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Muhammad Ali

On the day the Georgia Dome came down, a golden memory of Muhammad Ali

Stadium hosted ceremony in which the greatest of all time got his Olympic gold medal back

The theme from Superman blared through the Georgia Dome’s speakers the afternoon of Aug. 5, 1996, the day Muhammad Ali got his gold back.

The Georgia Dome, of course, was demolished Monday morning in Atlanta, 25 years after it was christened a state-of-the-art, temperature-controlled echo chamber for the New South’s most prominent sporting events.

It hosted two Super Bowls, 23 Southeastern Conference football championship games, six NCAA men’s basketball regionals, three men’s Final Fours, one women’s Final Four and the largest crowd in NBA history (Michael Jordan’s farewell with the Chicago Bulls in Atlanta drew 62,046 fans). It’s been home to Deion “Primetime” Sanders, Matt “Matty Ice” Ryan, an NFC championship game and the Atlanta Football Classic, the annual tilt between historically black colleges and universities that morphed into the Celebration Bowl. Thousands of high school players, all raised from the red clay of Georgia, bumped helmets in that dome and achieved their dreams there.

But as the building was detonated today, the most indelible memory for me will be Ali.

His hands trembled as he clasped that shiny medallion around his neck, a duplicate of his gold medal from the 1960 Summer Games in Rome. Tens of thousands rose and roared. Ali eventually raised it to his lips and kissed it, and within moments the greatest basketball players in the world — all with millions of dollars and fans — reverted to giddy children who once worshipped their own athletic gods.

Charles Barkley, Reggie Miller, Karl Malone, Hakeem Olajuwon, Shaquille O’Neal and the rest of the U.S. men’s basketball Centennial Olympic Team — aka Dream Team 2.0 — hugged The Greatest and took pictures with him at center court.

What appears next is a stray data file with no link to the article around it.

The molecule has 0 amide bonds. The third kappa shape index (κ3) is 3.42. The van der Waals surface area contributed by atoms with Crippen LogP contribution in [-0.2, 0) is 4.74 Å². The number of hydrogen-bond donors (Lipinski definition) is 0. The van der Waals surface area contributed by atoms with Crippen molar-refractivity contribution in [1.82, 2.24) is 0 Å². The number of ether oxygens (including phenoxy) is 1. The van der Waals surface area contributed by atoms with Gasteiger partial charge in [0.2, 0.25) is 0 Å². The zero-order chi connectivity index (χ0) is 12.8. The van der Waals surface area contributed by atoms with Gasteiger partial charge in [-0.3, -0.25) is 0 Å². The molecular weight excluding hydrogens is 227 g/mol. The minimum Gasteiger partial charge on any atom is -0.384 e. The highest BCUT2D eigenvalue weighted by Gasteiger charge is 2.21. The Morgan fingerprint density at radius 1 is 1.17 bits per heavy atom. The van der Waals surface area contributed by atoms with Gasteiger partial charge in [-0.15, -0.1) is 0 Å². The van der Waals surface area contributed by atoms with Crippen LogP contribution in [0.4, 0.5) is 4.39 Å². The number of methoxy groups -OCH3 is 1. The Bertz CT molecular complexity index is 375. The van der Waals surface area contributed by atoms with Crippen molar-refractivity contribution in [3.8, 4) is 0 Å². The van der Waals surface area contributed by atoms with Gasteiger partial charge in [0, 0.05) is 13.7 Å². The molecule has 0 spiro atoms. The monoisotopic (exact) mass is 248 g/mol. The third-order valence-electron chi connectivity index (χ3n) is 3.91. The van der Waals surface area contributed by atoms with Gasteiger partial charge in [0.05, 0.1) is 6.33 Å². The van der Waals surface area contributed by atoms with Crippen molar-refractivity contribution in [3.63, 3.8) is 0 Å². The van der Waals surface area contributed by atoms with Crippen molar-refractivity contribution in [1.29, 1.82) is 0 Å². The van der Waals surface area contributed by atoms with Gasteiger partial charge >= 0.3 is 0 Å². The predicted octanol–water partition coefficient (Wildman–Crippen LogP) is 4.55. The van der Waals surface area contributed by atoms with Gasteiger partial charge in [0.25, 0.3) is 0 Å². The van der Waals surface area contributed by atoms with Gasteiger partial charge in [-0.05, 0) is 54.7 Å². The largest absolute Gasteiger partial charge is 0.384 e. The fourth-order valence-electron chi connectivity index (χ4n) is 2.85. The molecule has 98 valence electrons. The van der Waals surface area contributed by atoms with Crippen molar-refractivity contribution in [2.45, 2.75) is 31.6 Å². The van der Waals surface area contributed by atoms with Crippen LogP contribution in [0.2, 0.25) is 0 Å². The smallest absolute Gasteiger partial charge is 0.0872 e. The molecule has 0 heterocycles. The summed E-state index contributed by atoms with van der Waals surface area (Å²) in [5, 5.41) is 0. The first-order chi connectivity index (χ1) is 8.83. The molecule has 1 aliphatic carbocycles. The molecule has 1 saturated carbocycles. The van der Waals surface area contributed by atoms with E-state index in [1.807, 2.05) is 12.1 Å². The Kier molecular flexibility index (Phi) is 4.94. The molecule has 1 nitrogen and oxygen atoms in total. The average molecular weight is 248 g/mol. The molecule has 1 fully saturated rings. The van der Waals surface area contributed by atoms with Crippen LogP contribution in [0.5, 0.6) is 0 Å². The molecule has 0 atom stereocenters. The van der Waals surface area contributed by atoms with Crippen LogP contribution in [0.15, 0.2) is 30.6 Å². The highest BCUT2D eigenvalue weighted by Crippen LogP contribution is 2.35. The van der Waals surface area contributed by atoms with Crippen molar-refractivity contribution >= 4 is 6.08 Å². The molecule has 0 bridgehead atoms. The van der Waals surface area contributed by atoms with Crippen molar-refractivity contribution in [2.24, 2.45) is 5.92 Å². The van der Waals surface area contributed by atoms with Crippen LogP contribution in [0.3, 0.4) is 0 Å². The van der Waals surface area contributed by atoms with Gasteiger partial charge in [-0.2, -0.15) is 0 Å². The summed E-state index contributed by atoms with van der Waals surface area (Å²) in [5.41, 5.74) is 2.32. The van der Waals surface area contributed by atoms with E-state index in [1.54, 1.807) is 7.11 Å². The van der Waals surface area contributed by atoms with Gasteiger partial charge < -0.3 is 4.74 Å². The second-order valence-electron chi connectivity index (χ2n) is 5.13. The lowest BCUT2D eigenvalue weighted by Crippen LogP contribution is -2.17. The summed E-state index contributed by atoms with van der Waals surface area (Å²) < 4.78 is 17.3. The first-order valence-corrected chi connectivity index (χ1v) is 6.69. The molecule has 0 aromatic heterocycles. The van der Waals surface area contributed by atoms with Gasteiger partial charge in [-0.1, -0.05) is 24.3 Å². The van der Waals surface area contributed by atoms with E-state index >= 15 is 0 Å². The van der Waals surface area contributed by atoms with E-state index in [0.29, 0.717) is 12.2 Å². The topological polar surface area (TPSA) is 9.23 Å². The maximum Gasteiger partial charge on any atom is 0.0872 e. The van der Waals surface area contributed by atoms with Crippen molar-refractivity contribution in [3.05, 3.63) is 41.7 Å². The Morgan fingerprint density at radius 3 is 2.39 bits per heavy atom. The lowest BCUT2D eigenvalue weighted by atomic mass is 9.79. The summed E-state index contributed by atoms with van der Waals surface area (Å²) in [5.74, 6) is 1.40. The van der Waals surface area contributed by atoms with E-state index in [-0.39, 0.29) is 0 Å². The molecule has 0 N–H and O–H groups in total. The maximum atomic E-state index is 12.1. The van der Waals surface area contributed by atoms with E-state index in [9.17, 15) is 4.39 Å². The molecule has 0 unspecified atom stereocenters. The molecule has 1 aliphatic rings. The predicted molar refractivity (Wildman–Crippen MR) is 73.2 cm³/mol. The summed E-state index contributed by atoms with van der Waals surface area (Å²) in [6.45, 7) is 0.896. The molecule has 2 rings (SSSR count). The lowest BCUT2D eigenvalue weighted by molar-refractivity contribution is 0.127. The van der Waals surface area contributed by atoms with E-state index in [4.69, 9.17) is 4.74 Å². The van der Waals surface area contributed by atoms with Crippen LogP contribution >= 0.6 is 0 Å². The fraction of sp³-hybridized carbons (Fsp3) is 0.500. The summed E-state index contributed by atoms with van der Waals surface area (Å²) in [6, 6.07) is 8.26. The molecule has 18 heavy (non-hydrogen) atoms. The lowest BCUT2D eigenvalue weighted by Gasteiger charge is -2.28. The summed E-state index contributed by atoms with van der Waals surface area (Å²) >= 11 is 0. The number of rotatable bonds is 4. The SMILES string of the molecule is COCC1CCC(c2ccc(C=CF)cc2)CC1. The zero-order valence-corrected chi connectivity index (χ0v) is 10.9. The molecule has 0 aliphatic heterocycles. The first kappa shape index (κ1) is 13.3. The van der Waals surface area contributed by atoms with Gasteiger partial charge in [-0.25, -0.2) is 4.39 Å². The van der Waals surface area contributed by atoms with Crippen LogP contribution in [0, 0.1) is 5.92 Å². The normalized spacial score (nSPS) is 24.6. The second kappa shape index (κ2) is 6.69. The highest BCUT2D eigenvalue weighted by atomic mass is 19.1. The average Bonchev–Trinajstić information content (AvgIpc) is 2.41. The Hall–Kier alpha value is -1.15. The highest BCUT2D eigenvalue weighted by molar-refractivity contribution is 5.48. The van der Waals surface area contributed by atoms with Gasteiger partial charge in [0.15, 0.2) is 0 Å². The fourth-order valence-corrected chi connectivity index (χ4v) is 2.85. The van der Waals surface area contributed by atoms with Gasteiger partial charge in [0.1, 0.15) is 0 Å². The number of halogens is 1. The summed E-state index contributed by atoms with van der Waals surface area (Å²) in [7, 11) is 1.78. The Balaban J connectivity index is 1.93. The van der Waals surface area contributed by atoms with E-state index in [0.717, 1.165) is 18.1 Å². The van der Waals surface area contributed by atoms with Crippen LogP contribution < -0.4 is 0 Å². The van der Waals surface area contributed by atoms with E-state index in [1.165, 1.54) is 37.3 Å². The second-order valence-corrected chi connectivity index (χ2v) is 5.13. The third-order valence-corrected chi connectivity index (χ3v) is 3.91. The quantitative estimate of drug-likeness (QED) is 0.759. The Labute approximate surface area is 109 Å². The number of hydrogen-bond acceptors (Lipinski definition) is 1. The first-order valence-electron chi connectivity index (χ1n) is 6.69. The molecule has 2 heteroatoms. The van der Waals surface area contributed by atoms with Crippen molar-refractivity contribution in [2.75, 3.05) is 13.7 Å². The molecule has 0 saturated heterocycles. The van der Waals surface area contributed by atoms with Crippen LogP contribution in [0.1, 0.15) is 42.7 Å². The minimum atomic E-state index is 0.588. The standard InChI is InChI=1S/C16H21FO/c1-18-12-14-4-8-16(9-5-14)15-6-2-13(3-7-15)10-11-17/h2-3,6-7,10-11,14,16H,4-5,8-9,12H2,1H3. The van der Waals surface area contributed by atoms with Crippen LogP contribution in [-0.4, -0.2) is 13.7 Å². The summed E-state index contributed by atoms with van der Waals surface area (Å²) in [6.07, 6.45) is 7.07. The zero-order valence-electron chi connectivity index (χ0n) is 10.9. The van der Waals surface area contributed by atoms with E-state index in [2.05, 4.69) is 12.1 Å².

Ali’s moment came at halftime of the gold-medal men’s game that day between the U.S. and Yugoslavia, perhaps because the International Olympic Committee did not want to take away from the victors. Many of the crowd had no warning of the presentation and were about to leave their seats for the concession stands and the restrooms.

The greatest basketball players in the world — all with millions of dollars and fans — reverted to giddy children who once worshipped their own athletic gods.

But then a sea of people parted for a puttering golf cart, which rolled up just short of the hardwood court. A very recognizable face stepped carefully onto the floor. When Ali’s name was announced and his face shown on the Jumbotron, the entire dome began to stand and cheer.

He looked nervous at first. You couldn’t tell if it was a combination of his Parkinson’s disease, raw nerves or both. He appeared almost embarrassed by the attention 36 years after that fast and pretty 18-year-old — Cassius Clay Jr. then — took the light heavyweight gold medal in Rome.

When Ali returned to Louisville, Kentucky, after the games, he wrote in his autobiography that he was barred from a whites-only restaurant. Angry over the racism he faced in his own country, he claimed he threw his gold medal into the Ohio River. His inner circle questioned the veracity of that story. Ali himself wasn’t sure what happened to it.

It didn’t seem to matter in the moment. I.O.C. President Juan Antonio Samaranch placed the duplicate medal around his neck and the two exchanged air kisses. Then he was all alone at center court for maybe a minute, and we all kept roaring and applauding — even the jaded journalists in the media section.

When Ali kissed that medal, raised his arms and blew a kiss to the crowd, some of us wept openly. Then out came the men’s basketball team members — Sir Charles, Reggie, the Mailman, Shaq and the rest, bear-hugging the champ.

Vlade Divac loved Ali, too. The Yugoslavian national team captain finally led his team to midcourt for their own moment with Ali.

For the entire Centennial Games, a divider had chopped the 70,000-seat Georgia Dome stadium into two separate arenas. One side was for Olympic basketball and the other for gymnastics, where “The Magnificent Seven” incredibly captured the first U.S. women’s team gymnastics gold in Olympic history.

Remember courageous Kerri Strug, impossibly landing that vault on one foot to clinch gold, and the moment when her coach Bela Karolyi carried her off the mat to tears and deafening cheers?

It was special, just as so many great Atlanta sporting moments were over 25 years. But nothing felt as majestic as Muhammad Ali gracing the Georgia Dome floor with his presence, power and smile that afternoon, the day Ali got his gold back.

Mike Wise is a former senior writer and columnist at The Undefeated. Barack Obama once got to meet him.